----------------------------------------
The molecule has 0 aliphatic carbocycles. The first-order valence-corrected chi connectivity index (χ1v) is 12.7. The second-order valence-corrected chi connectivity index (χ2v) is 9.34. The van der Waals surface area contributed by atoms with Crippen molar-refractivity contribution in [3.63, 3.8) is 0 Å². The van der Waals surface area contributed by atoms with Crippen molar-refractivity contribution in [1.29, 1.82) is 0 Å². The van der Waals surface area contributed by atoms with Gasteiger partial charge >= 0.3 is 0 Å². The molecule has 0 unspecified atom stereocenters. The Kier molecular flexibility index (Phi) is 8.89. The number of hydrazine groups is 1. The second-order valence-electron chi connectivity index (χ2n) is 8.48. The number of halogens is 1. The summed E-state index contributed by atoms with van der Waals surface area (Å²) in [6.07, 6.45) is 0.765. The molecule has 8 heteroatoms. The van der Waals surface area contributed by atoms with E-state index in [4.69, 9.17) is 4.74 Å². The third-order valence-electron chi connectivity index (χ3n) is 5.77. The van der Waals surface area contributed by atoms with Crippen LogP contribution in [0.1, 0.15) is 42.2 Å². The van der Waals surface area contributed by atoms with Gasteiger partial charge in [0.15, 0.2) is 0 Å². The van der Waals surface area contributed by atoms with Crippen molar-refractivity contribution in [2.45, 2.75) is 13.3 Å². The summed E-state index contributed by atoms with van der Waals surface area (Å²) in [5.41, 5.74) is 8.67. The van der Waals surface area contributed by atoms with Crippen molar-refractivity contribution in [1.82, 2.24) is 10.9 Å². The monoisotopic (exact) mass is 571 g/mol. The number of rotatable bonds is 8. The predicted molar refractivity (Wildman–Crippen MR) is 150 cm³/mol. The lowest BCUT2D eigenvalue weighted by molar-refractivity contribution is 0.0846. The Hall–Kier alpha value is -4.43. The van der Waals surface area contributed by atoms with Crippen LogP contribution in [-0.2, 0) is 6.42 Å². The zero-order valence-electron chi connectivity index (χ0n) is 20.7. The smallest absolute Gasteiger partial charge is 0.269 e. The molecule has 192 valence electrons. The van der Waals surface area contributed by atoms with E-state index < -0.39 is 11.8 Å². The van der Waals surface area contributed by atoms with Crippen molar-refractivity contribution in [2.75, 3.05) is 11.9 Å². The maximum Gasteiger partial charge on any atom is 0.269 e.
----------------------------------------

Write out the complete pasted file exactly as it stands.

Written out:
The molecule has 0 aliphatic carbocycles. The first-order valence-corrected chi connectivity index (χ1v) is 12.7. The second-order valence-corrected chi connectivity index (χ2v) is 9.34. The van der Waals surface area contributed by atoms with Crippen molar-refractivity contribution in [3.63, 3.8) is 0 Å². The van der Waals surface area contributed by atoms with Crippen molar-refractivity contribution in [1.29, 1.82) is 0 Å². The van der Waals surface area contributed by atoms with Gasteiger partial charge >= 0.3 is 0 Å². The molecule has 0 unspecified atom stereocenters. The Kier molecular flexibility index (Phi) is 8.89. The number of hydrazine groups is 1. The second-order valence-electron chi connectivity index (χ2n) is 8.48. The number of halogens is 1. The summed E-state index contributed by atoms with van der Waals surface area (Å²) in [6.07, 6.45) is 0.765. The molecule has 8 heteroatoms. The van der Waals surface area contributed by atoms with E-state index in [4.69, 9.17) is 4.74 Å². The third-order valence-electron chi connectivity index (χ3n) is 5.77. The van der Waals surface area contributed by atoms with Crippen LogP contribution in [0.1, 0.15) is 42.2 Å². The van der Waals surface area contributed by atoms with Gasteiger partial charge in [0.15, 0.2) is 0 Å². The van der Waals surface area contributed by atoms with Crippen molar-refractivity contribution in [2.45, 2.75) is 13.3 Å². The summed E-state index contributed by atoms with van der Waals surface area (Å²) in [5.41, 5.74) is 8.67. The van der Waals surface area contributed by atoms with Crippen molar-refractivity contribution in [1.82, 2.24) is 10.9 Å². The monoisotopic (exact) mass is 571 g/mol. The number of rotatable bonds is 8. The predicted molar refractivity (Wildman–Crippen MR) is 150 cm³/mol. The lowest BCUT2D eigenvalue weighted by molar-refractivity contribution is 0.0846. The Hall–Kier alpha value is -4.43. The van der Waals surface area contributed by atoms with Crippen LogP contribution in [-0.2, 0) is 6.42 Å². The zero-order valence-electron chi connectivity index (χ0n) is 20.7. The smallest absolute Gasteiger partial charge is 0.269 e. The molecule has 192 valence electrons. The van der Waals surface area contributed by atoms with E-state index < -0.39 is 11.8 Å². The van der Waals surface area contributed by atoms with Crippen molar-refractivity contribution in [2.75, 3.05) is 11.9 Å². The maximum Gasteiger partial charge on any atom is 0.269 e.